“I am really banished and rejected,” Sanford writes Charles. He is quite heartbroken by Eliza’s termination of their relationship, although he is optimistic about taking possession of his new home “in the vicinity of [his] charmer’s native abode.” Living this close to Eliza’s home and family, Sanford hopes to continue his “plan of separating her from Mr. Boyer.” In a short aside, Sanford tells Charles that he was forced to mortgage his new home because he couldn’t actually pay for it. Sanford must “keep up the appearance of affluence” until he finds a “lady in a strait for a husband, whose fortune will enable [him] to extricate [himself] from these embarrassments.”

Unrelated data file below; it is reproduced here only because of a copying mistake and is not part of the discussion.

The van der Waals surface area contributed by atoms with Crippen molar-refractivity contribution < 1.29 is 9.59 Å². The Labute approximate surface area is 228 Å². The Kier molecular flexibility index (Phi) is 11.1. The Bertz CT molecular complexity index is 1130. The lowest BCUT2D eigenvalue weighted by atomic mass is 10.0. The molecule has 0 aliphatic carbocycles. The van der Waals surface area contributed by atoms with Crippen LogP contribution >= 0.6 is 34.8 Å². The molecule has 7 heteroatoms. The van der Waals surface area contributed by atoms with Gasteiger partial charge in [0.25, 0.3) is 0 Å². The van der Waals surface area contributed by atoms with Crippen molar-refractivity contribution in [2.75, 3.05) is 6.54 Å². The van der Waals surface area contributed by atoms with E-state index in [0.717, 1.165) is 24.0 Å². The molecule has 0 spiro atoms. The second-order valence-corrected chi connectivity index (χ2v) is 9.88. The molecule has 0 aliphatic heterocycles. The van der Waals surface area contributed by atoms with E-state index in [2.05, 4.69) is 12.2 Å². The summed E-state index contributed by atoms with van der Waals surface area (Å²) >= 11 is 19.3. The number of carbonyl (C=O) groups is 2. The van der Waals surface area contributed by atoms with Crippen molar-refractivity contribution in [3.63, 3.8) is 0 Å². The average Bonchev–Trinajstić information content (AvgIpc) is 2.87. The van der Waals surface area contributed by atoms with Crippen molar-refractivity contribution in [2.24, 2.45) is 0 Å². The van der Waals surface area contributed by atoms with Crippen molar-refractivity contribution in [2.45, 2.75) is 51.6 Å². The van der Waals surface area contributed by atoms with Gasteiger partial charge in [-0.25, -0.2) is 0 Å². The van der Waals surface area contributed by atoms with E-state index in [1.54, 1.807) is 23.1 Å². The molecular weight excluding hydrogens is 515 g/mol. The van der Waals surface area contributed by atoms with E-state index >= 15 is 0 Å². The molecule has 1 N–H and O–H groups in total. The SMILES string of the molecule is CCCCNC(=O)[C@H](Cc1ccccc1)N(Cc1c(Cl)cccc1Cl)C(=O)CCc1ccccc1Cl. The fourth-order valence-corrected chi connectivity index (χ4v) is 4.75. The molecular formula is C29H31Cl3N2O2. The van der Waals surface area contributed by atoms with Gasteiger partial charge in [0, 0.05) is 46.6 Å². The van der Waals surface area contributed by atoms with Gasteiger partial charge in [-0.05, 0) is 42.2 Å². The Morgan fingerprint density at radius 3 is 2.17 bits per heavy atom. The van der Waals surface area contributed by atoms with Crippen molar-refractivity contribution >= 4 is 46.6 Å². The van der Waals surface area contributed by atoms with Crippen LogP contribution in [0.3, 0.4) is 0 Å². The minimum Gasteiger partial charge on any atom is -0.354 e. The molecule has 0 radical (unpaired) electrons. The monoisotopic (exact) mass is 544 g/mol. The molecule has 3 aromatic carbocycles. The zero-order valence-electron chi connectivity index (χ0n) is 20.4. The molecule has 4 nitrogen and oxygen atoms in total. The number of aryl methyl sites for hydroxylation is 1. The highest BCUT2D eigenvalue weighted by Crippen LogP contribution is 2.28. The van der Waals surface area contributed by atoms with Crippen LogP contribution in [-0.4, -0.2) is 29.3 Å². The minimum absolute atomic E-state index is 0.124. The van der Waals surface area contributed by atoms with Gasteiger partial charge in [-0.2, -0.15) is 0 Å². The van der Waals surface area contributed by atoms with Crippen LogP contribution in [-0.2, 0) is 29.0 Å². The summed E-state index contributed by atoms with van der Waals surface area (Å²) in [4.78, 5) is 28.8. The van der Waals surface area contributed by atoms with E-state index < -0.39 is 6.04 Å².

This again illustrates that Sanford has no respect whatsoever for Eliza’s wishes and preferences. He plans to move to her town and sabotage her current relationship just to get what he wants, which probably amounts to a cheap affair, since, despite his feelings for Eliza, he never intends to marry her. This passage also confirms that Sanford is broke, and the very thing Eliza finds most attractive about him—his wealth—is a farce.